If you have chronic back pain, the best remedy is to rest and avoid strenuous exercise, right? Wrong. According to the team of experts at New England Baptist Hospital in Boston, MA, taking it easy is an outdated and ineffective approach.
With demonstrated effectiveness for improving function and work, exercise is a widely prescribed treatment for patients with acute, subacute or chronic low back pain. There is no evidence that exercise increases the risk of additional back problems or work disability and current studies demonstrate that exercise may reduce pain and disability.
"Years ago, bed rest was the common advice given to patients after an episode or exacerbation," said Kristine Kono, PT, clinical supervisor of the outpatient center at NEBH. "Now we are encouraging patients to move, stretch and even lift very light weights during these episodes."
One of the country's foremost experts on exercise and back pain, James Rainville, MD, is chief of physical medicine and rehabilitation at New England Baptist Hospital. Dr. Rainville and Lisa Childs, PT, senior physical therapist, founded The Spine Center at NEBH in 1997. Affectionately termed Back Boot Camp by patients, the program has widened its scope of patients from those with chronic back pain to a variety of spine dysfunctions.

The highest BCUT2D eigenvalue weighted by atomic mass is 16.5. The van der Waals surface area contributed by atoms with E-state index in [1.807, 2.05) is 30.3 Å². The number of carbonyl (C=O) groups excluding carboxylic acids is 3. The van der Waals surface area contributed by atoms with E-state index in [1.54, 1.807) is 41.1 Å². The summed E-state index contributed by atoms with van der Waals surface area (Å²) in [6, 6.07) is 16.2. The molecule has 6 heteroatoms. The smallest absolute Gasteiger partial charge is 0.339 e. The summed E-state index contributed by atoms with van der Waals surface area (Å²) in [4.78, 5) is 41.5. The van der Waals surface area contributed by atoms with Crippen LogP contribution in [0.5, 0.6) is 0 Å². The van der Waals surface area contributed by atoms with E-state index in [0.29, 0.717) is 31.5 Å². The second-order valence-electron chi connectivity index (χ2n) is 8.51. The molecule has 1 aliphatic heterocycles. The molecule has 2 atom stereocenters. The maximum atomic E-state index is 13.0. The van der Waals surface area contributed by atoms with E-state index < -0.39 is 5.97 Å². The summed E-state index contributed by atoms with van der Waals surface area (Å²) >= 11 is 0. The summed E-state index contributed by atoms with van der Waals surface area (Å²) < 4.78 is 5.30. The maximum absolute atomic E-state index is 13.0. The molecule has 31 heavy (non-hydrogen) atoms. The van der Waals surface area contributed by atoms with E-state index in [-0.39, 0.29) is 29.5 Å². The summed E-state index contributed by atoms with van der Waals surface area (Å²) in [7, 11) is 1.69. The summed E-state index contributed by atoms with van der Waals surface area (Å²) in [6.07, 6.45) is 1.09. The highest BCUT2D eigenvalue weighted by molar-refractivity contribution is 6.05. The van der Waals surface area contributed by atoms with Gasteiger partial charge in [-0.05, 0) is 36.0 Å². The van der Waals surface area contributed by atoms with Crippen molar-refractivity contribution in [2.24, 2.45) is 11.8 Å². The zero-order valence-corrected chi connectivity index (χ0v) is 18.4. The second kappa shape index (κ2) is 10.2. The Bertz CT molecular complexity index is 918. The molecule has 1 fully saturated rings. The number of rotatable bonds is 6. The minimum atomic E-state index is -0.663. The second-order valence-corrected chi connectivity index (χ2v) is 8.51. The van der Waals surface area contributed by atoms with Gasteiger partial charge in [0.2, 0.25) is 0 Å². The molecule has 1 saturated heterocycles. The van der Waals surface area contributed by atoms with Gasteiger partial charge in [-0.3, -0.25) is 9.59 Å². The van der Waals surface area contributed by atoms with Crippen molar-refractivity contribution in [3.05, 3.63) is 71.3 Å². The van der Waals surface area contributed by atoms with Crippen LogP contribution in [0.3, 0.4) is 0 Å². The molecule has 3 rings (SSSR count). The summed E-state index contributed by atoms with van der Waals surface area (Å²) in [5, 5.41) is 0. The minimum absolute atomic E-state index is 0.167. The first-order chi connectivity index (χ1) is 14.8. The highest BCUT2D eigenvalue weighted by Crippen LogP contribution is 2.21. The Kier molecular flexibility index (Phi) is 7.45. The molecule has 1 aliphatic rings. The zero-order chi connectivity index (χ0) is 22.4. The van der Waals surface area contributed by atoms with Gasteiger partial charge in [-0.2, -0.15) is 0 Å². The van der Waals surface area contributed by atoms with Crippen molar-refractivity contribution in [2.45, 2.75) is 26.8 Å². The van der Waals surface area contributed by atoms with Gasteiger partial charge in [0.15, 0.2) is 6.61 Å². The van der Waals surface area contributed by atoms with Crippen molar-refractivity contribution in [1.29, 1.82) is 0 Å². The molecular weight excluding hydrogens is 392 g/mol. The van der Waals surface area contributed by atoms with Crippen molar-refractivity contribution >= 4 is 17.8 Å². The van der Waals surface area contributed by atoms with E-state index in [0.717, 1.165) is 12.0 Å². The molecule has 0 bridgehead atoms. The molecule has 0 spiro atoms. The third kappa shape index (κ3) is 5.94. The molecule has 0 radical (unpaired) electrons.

Back Boot Camp
The fast-growing program is offered in two Boston sites-Chestnut Hill and Dedham. The Chestnut Hill site is a training ground for various medical providers who practice across the country.
In addition to the typical components of a physical therapy evaluation, the PTs issue each patient an Oswestry Disability Questionnaire, measure the patient's range of motion with an inclinometer and have the patient complete a back extension maximum strength test and lumbar and cervical maximum lift strength tests. The lumbar lift is performed as a floor-to-waist stoop lift. Following an evaluation, the patient is given an individualized program that focuses on improving overall flexibility, strength and function.
Treatment frequency and length of stay varies depending on patient availability. Patients generally attend treatment two times per week for six weeks. The initial 20 minutes of a session is a stretch class led by the primary physical therapist.
Patients may stretch on the floor or in a chair depending on their age, disability and fear level and are instructed and refined in the stretches that match the range of motion tested, Childs told ADVANCE. Patients who are able also participate in a 10-minute step-up class.
"The purpose of the step-up class is to assist patients in restoring their agility, becoming more confident to take gym classes and/or returning to a previous recreational activity," Childs explained.